The definition of a small business can depend on many factors, but is generally accepted as a business that is privately owned and operated with employees under 500. The type of industry, along with some government programs which offer small business financing, can also have their own definitions.
Starting a small business is becoming increasingly popular because it gives owners creative flexibility, control over their work and life balance, and financial independence. In addition, there are incentives for starting a small business, including financing options and tax deductions.
You feel ready to start your own small business because you believe you have an interesting idea the public will really embrace or perhaps you just want to be your own boss. Whatever your reasons for starting your own business, there are some tried-and-true things to keep in mind before you make the plunge.
Some items to keep in mind when starting your small business include:
- Research: With everything new in life that you want to undertake, you have to do your due diligence. Whether that’s looking into your competition, ways to finance your small business or whether you want to partner with someone, start off on the right note by doing your research top-to-bottom.
- Formation: Whether you decide to go it alone or with a partner, look at what forms small businesses like yours have taken. The state in which you wish to form can also influence your decision, along with whether there are tax incentives for taking a particular form. Popular small business forms include corporations, partnerships and sole proprietorships.
- Teams: Most small business owners will tell you that starting your small business can have you burning the midnight oil every night. If you know you will need help getting things started, identify your team early. Truly understand how much time you and your team will need to devote to the business and what the level of commitment you will need to make for it really grow.
- Marketing: Make sure your business plan includes a good marketing strategy. Even if you don’t consider yourself a rainmaker, you will have to wear that hat to make sure people know about your business. As well, make sure your marketing plan includes some sound principles for picking the right name for your business.
- Licenses, Permits, and Registrations: Most businesses require licenses, permits or registrations before you can begin operating your business. Check with your jurisdiction to determine what you need to do to open for business.
According to the Office of Advocacy, United States Small Business Administration, there are more than thirty-million small businesses operating in the United States. There are myriad methods of financing that these owners have used to get their business started. These include obtaining commercial loans, partnering with investors, and applying for government programs for small businesses.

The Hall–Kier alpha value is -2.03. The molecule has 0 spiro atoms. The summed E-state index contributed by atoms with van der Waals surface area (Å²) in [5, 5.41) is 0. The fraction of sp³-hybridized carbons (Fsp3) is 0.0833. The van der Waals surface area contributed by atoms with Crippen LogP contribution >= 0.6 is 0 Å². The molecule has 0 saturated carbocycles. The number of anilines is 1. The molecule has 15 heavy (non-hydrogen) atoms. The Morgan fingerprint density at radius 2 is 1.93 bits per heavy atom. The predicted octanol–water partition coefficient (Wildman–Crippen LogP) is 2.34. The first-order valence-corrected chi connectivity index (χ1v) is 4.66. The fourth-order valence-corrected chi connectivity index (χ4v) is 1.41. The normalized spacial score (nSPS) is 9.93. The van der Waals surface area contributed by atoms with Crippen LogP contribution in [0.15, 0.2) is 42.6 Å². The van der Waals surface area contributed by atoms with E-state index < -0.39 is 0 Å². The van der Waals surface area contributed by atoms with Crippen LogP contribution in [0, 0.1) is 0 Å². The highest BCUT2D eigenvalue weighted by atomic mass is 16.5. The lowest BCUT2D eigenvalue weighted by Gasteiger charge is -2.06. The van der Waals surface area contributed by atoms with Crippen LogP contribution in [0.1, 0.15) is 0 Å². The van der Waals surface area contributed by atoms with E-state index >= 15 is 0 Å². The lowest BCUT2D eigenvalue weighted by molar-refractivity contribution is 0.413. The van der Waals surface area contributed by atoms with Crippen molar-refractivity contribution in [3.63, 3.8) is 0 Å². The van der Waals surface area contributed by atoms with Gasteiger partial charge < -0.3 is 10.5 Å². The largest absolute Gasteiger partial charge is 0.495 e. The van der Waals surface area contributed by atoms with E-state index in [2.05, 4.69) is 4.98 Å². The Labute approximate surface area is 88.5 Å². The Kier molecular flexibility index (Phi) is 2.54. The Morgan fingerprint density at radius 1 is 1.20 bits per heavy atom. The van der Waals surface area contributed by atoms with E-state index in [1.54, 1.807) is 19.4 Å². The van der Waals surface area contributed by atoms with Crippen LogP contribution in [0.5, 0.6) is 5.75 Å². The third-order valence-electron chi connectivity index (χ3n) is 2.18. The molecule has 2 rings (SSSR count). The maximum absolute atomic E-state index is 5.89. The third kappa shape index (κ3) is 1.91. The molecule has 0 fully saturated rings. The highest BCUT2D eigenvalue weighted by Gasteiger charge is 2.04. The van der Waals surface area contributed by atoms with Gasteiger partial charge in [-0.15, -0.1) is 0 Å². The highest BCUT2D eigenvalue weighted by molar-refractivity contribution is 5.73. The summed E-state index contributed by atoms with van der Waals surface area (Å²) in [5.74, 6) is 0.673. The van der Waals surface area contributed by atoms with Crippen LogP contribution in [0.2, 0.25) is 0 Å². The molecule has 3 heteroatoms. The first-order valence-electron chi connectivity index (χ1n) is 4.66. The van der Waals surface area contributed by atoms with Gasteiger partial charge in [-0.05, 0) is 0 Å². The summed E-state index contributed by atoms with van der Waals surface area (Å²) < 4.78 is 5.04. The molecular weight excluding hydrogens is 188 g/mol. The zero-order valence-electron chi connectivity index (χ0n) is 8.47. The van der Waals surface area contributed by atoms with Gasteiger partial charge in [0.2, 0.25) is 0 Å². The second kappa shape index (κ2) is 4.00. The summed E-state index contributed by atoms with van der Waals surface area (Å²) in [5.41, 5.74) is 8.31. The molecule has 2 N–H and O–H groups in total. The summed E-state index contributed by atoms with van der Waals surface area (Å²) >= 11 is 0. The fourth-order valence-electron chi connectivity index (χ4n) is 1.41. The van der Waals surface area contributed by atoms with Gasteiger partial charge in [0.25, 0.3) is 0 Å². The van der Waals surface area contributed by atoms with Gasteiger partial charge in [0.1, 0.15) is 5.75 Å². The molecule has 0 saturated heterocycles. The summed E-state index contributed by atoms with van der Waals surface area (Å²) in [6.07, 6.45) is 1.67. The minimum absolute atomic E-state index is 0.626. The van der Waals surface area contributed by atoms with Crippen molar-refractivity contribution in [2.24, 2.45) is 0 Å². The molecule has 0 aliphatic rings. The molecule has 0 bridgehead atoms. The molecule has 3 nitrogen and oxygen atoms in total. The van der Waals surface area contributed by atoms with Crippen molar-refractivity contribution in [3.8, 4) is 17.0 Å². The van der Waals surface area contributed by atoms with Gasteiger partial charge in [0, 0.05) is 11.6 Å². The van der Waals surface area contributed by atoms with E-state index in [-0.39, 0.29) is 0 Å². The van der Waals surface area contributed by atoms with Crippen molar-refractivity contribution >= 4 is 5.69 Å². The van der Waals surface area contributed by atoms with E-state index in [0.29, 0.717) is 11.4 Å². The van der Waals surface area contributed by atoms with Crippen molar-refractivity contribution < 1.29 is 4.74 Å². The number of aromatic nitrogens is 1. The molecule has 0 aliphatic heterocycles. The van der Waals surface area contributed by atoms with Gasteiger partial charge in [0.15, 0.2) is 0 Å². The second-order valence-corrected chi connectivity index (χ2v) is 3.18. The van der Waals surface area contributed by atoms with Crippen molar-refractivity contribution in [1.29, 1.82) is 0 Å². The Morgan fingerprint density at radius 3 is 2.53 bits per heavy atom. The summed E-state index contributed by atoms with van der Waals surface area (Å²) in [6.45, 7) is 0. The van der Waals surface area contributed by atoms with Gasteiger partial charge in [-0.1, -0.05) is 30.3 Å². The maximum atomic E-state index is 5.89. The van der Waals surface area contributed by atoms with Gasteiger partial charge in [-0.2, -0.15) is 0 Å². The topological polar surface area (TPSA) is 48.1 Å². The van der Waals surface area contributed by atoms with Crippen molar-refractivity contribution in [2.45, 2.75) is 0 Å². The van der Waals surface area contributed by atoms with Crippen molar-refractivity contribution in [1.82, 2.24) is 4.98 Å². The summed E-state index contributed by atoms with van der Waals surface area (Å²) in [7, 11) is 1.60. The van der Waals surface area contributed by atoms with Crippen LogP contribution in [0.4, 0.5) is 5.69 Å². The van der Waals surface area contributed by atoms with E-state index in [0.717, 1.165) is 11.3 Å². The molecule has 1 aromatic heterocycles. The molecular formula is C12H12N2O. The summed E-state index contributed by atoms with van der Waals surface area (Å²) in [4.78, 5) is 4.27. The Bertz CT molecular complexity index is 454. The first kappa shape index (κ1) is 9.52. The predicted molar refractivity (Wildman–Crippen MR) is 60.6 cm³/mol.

These government lending programs operate at the state and federal levels and reflect the importance of small businesses in strengthening the economy. These financing options promote the start of new businesses and help to grow existing small businesses.
A business lawyer helps people who are looking to start their own business or who have disputes concerning existing businesses. There are business lawyers who specialize in helping new business startups, whether you are looking to develop, finance or sell your startup business.
People differ on how they define startups. Startups are often new technology companies (though not always) that can burn out quickly or be wildly successful. But, startup is also used to describe any company that is just starting out.
Compared with more established businesses, startups frequently have different challenges. For example, they may not rely on traditional commercial loans for financing, but may seek capital from “angel investors” or venture capital firms.
However you describe your new business, you can benefit from talking to a legal expert in your jurisdiction to understand all the federal, state and local laws and regulations that could impact your business.
Your legal expert can help you identify tax breaks, special financing for your type of business, how to apply for a tax identification number, how to structure your business to reduce your legal liabilities and how to protect your intellectual property.
You have made the personal, complex and highly stressful decision to start your own business and be your own boss. But, your research and due diligence shouldn’t end there. Before you hang out your shingle, consult with a local business lawyer who works with startups to help you identify any legal issues that can increase your liabilities.
In addition, the lawyer can help you with your business format, protect your proprietary interests, and protect your other legal interests so you can focus on running the business.